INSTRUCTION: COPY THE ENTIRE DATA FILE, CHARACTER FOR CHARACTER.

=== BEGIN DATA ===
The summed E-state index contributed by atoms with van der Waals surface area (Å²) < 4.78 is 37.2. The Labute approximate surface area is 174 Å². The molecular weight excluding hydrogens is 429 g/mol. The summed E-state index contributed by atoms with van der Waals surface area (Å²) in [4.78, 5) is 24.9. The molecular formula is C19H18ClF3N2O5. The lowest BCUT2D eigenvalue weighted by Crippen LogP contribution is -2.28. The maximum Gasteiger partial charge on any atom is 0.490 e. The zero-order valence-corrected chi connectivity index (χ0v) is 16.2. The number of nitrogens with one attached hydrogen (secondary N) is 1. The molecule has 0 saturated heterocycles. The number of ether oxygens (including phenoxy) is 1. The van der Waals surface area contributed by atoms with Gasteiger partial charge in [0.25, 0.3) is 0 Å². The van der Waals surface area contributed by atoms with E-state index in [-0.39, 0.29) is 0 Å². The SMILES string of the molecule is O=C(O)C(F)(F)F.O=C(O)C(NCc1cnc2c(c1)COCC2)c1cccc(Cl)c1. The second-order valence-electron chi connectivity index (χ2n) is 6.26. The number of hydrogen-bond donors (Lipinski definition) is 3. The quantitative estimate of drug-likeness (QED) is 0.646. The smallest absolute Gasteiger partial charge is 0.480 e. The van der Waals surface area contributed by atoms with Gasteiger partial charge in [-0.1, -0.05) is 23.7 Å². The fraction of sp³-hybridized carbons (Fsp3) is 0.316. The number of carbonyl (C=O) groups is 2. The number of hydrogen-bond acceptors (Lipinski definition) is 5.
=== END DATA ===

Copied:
The summed E-state index contributed by atoms with van der Waals surface area (Å²) < 4.78 is 37.2. The Labute approximate surface area is 174 Å². The molecular weight excluding hydrogens is 429 g/mol. The summed E-state index contributed by atoms with van der Waals surface area (Å²) in [4.78, 5) is 24.9. The molecular formula is C19H18ClF3N2O5. The lowest BCUT2D eigenvalue weighted by Crippen LogP contribution is -2.28. The maximum Gasteiger partial charge on any atom is 0.490 e. The zero-order valence-corrected chi connectivity index (χ0v) is 16.2. The number of nitrogens with one attached hydrogen (secondary N) is 1. The molecule has 0 saturated heterocycles. The number of ether oxygens (including phenoxy) is 1. The van der Waals surface area contributed by atoms with Gasteiger partial charge in [0.25, 0.3) is 0 Å². The van der Waals surface area contributed by atoms with E-state index in [-0.39, 0.29) is 0 Å². The SMILES string of the molecule is O=C(O)C(F)(F)F.O=C(O)C(NCc1cnc2c(c1)COCC2)c1cccc(Cl)c1. The second-order valence-electron chi connectivity index (χ2n) is 6.26. The number of hydrogen-bond donors (Lipinski definition) is 3. The quantitative estimate of drug-likeness (QED) is 0.646. The smallest absolute Gasteiger partial charge is 0.480 e. The van der Waals surface area contributed by atoms with Gasteiger partial charge in [-0.1, -0.05) is 23.7 Å². The fraction of sp³-hybridized carbons (Fsp3) is 0.316. The number of carbonyl (C=O) groups is 2. The number of hydrogen-bond acceptors (Lipinski definition) is 5.